Helping kids with autism connect

BOSTON • Building a relationship with someone on the autism spectrum can require more patience and understanding than establishing ties with a neurotypical peer.

Social situations may require special engineering, such as strict adherence to a schedule or an awareness of sensitivity to light and sound.

Freelance writer Kendra Stanton Lee, whose brother is also on the autism spectrum, asked parents and specialists how families could be better advocates and community members in a neurodiverse world.

Plan ahead and communicate

Lee has not thrown many birthday parties for her children because the idea makes her sweat. But she is starting to realise that she needs to model being a gracious host so her kids can follow suit.

Ms Bridget Dujardin, an occupational therapist and founder of Boston Sensory Solutions, offered some ideas on how Lee and her children can help families for whom social situations are hard.

"If several guests at the party take turns buddying up for 20-minute blocks and try to include a child who is on the spectrum, it's a win-win because typically developing kids need to learn to interact with people with differences too," she says.

Ms Mary Piper of Delmont, Pennsylvania, remembers taking her son Franklin, six, who has autism, to a birthday party at an indoor jump park. She said Franklin was more interested in checking out the vending machines than participating in the designated activities.


"The concept of 'stay with the party' - stuff we take for granted - is something we need to teach them step by step."

Something as simple as giving a loose schedule to guests, so they know what to expect, can help ease stress for kids with autism and their parents.

Overcome discomfort with friendliness

Reverend Mindi Welton-Mitchell, a pastor in Seattle, whose son A.J. has autism, says teaching kids not to be fearful of differences is an important part of socialisation.

"We have a culture where we fear the 'other', so... kids make fun or are just afraid to engage. Getting away from the fear is a huge step towards inclusion," she adds.

She appreciates A.J.'s elementary school for this reason. "The staff and teachers all model inclusivity. They make an effort to know A.J.'s name and say hi to him."

She describes one pupil who goes out of her way to greet A.J. and try to get a response. "If he ignores her, she'll keep trying. She doesn't get upset. She just says, 'Okay, I'll try again later'," Rev Welton-Mitchell says. "That's the big thing, when other kids get scared, there's at least one child in his class who is not afraid."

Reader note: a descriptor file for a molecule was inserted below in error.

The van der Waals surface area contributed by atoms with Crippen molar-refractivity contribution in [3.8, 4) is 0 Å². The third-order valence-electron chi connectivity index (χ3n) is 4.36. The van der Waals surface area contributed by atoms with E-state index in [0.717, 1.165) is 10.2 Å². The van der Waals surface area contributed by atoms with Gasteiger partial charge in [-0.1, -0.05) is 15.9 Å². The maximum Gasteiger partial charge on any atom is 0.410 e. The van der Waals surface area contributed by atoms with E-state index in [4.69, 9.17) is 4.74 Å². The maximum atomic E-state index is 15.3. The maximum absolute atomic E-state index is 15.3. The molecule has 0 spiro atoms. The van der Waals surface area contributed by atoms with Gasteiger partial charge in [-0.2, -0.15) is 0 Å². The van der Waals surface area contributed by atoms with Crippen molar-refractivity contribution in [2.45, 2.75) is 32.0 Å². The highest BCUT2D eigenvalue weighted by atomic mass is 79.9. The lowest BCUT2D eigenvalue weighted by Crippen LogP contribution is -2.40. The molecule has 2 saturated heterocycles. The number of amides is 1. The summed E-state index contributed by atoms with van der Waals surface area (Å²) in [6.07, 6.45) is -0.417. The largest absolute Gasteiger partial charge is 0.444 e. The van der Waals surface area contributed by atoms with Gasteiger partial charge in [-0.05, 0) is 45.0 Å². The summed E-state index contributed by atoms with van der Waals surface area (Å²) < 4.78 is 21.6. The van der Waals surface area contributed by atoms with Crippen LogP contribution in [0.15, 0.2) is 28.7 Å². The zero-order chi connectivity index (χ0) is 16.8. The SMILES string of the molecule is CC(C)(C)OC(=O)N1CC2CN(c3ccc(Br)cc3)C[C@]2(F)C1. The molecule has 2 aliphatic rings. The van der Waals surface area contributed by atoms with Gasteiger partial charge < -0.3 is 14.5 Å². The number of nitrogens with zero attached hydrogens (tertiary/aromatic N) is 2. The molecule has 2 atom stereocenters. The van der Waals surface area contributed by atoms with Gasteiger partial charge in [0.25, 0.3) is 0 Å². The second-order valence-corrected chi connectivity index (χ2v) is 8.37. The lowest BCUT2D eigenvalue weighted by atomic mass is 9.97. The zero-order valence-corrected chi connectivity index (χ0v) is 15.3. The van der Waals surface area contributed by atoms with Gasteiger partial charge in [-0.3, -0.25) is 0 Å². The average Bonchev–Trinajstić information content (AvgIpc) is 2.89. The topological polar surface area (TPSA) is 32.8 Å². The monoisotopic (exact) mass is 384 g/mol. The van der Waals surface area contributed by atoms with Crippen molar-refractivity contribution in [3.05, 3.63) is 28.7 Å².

Extend the invites

A 2015 study by the Simons Simplex Collection found that 32 per cent of parents with at least one child on the autism spectrum said other people excluded them from social events and activities.

"I want other parents to understand that our situation is different and that it may be harder for us at times to participate in parent groups, but it's still important to be included," Rev Welton-Mitchell says. "Sometimes we're excluded unintentionally, or for whatever reason, it just sometimes happens."

Take an interest

Many parents love it when someone takes an interest in their kid.

In Ms Piper's case, her son Franklin has a captive interest in mechanics. "We'll go to the most beautiful art museum and Franklin will ask the guards about the lift and what kind of alarm system they have."

She has seen this interest open up new opportunities for social interaction. When there was a fire alarm being inspected at his school, for example, Franklin was summoned. "The principal let Franklin talk to the repairman about it," she says.

This is friendship building 101 - finding out someone's interests and engaging him in conversations on those subjects.

"In my practice, kids often like dinosaurs or Minecraft," Ms Dujardin says. "If we can involve them in that activity, that kids of different abilities like and are skilled at, that tends to focus them on the activity, instead of their differences.

"Just because a kid is on the spectrum doesn't mean he can't be a friend and that he doesn't bring something to the table," she says.


A version of this article appeared in the print edition of The Sunday Times on October 28, 2018, with the headline 'Helping kids with autism connect'. Print Edition | Subscribe